Now in many different facilities, he observes that generally the psychiatrists who see hospitalized patients are employees of the hospital. They may have so many patients that it is hard to spend meaningful time with each patient every day. The doctors in the hospital may have little chance to talk with patients' doctors on the outside. They may miss key background information, and the outside doctor may not hear what went on in the hospital.
Fourth, money issues mean that people getting inpatient care stay in psychiatric hospitals for an average of only 5-7 days, which is not long enough to detox them, diagnose them, and find a treatment that works.
Many people who enter a psychiatric hospital have drugs in their systems when they get there. These include alcohol, illegal drugs, and prescription medicines. In Dr. Reiss's experience, up to 70 percent of people admitted to psychiatric hospitals have been abusing mind-altering substances. These can mask the underlying problem. It's best to take a week or two to let these drugs work their way out of the patient's system. Then, once doctors can tell what is really going on, they can tell what drugs might help.
But it can take weeks to see if a new drug is actually helping a patient or not. Thus, detoxing someone and trying two or three drug treatments can easily take a month or two.
If insurance constraints limit stays to a week or so, then doctors are pressed to start new drug treatments before people are even detoxed, making it hard to come up with an accurate diagnosis or to see whether the treatment is working.
Dr. Reiss commented, "The more cutbacks there are. . .the more that we've gone to a short-term model. Basically, as soon as (patients) are not psychotic or not suicidal, they're discharged." And with this approach, he concludes, "The worse the system performs."
The goal of inpatient psychiatric care now is often simply to reduce people's symptoms so that they aren't a danger to themselves or to others. That's a useful target. But it means that people are often discharged without a meaningful plan to help them live their lives as well as possible. And without a good plan that goes beyond the short-term goal, psychiatric wards can be revolving doors -- the same patients may come back a few days or weeks later.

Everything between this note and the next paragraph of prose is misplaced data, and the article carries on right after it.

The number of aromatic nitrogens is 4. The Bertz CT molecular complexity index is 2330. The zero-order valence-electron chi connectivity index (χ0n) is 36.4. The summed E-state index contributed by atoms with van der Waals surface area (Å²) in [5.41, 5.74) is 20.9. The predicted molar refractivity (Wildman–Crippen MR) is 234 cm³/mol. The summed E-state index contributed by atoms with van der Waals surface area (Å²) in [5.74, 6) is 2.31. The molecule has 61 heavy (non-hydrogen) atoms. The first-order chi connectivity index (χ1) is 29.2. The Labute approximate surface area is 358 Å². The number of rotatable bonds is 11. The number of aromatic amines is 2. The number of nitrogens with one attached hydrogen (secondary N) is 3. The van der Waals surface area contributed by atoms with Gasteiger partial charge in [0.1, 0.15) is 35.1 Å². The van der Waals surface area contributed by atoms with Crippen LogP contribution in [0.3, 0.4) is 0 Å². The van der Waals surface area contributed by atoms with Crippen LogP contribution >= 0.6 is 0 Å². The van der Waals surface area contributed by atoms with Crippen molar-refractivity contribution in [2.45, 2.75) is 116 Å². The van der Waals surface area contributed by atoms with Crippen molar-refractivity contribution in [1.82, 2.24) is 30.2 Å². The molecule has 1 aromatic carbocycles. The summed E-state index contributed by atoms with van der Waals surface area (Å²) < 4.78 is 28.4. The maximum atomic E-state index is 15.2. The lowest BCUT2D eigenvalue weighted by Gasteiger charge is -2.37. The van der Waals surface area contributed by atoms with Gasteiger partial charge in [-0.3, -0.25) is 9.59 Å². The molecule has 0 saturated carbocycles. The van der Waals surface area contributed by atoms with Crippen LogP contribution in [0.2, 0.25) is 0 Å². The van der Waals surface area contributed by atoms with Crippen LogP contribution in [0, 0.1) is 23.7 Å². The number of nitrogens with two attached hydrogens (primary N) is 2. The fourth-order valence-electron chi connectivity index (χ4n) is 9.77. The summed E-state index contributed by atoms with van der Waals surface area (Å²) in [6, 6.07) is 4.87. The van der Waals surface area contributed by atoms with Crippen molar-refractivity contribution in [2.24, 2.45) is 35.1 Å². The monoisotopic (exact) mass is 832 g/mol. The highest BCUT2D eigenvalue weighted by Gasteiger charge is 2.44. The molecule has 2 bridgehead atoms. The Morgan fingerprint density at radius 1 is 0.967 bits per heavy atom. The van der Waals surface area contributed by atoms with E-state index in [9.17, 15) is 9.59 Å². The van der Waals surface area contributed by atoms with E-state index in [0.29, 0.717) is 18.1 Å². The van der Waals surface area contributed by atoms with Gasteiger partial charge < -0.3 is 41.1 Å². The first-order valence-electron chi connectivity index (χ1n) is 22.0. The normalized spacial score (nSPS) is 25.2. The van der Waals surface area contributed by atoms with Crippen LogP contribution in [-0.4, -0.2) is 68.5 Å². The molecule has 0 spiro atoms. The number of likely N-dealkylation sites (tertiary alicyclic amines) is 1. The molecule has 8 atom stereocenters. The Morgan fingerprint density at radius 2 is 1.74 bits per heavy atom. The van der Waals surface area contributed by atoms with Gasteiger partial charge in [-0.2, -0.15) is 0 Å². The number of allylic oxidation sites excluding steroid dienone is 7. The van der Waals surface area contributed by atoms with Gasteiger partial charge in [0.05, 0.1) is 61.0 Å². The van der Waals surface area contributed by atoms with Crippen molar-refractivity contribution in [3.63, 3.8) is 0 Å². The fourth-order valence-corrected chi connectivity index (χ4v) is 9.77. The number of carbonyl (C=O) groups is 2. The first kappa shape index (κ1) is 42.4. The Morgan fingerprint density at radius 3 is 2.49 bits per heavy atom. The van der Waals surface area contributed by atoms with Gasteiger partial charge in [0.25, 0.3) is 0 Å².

Regretfully, Dr. Reiss concludes, "It's s systemic problem that's getting worse and I don't see a good solution in the near future."
Fifth, the power disparity between the people being treated and the ones doing the treating can create obstacles to good care.
People with mental illnesses are at a serious disadvantage. They have even less power than do medical or surgical patients. They may be unreliable witnesses. They may be delusional or paranoid, and mix fantasy with reality. Sometimes they are not able to make good decisions on their own. If they are severely depressed, they may be entirely unable to muster the effort required to stand up for themselves.
As stories in this series have shown, sometimes doctors and other caregivers take advantage of that power difference. Studies have shown that very nice ordinary people can turn into monsters when given a lot of power over others. Sometimes people at their most vulnerable - whose minds have betrayed them - find themselves at the mercy of those nice people who have power over them, who aren't always nice at that point.
The movie One Flew Over the Cuckoo's Nest showed ugly power plays in a locked psychiatric ward where the doctors and nurses held all the cards. Jack Nicholson played a patient trying to level the playing field.
Sometimes reality comes uncomfortably close to fiction, and Dr. Reiss said of events in some psychiatric hospitals, "The only thing missing. . .is Jack Nicholson."